Brexit vote affects pound transactions in Rwanda

Saturday June 25 2016

A woman poses looking at a chart showing the

A woman poses looking at a chart showing the drop in the pound sterling against the US Dollar in London on June 24, 2016 after Britain voted to leave the EU. The pound collapsed to a 31-year low and there was pandemonium on currency, equity and oil markets on June 24 as Britain voted to leave the European Union, fuelling a wave of global uncertainty. AFP PHOTO  

By IVAN R MUGISHA

Transactions in pound sterling stalled across Rwanda as dealers anticipated the withdrawal of Britain from the European Union.

Rwandan remittance startup Mergims suspended buying the pound sterling for eight hours, following similar moves by international money transfer agencies Transferwise and Azimo, which suspended pound sterling transactions for 24 hours during the referendum vote.

The pound sterling fell to $1.34 dollars, its lowest level since September 1985, following Britian’s vote to leave the EU.

“We were advised to stop taking pounds during the voting process,” said Louis-Antoine Muhire, founder and CEO of Mergims Solutions, adding, “Indeed, the pound was very volatile and it was not wise to buy it at the time. We, however, have resumed trading because we don’t expect it to fall any further against the dollar.”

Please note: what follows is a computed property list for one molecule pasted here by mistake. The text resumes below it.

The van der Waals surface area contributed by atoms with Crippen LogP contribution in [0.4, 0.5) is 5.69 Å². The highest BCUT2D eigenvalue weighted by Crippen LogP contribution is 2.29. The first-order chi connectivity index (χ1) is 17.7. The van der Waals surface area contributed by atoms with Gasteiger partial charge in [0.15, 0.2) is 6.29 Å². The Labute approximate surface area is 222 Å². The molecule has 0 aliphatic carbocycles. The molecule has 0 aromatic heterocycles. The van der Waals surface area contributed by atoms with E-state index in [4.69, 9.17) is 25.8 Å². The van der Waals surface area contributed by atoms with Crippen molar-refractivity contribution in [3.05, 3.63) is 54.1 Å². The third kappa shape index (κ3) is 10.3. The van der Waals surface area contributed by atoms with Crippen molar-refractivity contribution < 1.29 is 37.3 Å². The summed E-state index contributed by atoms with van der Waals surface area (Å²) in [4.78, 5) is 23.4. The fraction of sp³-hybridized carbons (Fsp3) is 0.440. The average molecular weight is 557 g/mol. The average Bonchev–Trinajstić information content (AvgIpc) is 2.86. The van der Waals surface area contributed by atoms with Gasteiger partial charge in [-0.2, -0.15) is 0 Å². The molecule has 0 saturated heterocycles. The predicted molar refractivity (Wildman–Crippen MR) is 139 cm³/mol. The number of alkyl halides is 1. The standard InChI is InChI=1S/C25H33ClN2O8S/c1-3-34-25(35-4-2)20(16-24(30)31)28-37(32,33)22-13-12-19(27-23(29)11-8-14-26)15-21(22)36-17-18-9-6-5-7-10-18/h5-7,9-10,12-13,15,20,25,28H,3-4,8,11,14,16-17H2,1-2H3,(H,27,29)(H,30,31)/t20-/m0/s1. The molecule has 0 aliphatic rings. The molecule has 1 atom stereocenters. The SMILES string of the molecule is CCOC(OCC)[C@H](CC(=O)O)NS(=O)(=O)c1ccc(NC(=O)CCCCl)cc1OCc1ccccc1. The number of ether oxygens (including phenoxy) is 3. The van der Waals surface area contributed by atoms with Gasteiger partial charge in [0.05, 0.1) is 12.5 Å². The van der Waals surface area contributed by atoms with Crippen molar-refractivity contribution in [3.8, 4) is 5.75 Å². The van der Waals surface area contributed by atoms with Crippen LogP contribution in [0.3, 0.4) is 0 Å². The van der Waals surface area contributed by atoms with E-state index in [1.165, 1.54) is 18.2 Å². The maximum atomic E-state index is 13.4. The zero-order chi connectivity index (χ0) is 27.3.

Mr Muhire said the volatility in the financial market will be short-lived because it “will adjust itself” in the long run.

“The referendum was mostly emotional. The EU and UK need each other and they will definitely still find ways to co-operate economically. Most of the people who voted to leave also wanted David Cameron to resign, and now they have got what they wanted. Economically, nothing much will change,” said Mr Muhire.

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Regional effect

Economic experts argue that the UK breakaway is likely to affect prices of raw material exports from the East African region.

“The dollar is going to be a bit more expensive. Prices for materials like minerals are likely to get worse because the dollar will be unfavourable in the short run,” said Manaseh Nshuti, an economist and former politician.

“Aid from the UK and the EU is likely to face a few problems because they have now to adjust some of their policies. However, the EAC region could gain heavily from the fact that now the UK will focus more on strengthening its commonwealth programmes,” said Mr Nshuti.

Mr Nshuti said Britain’s withdrawal from the EU should signal to EAC politicians that integration efforts can collapse if not all countries are satisfied with the process.

“It is better for regional integration to be driven by people-centred needs rather than political agendas,” he said.

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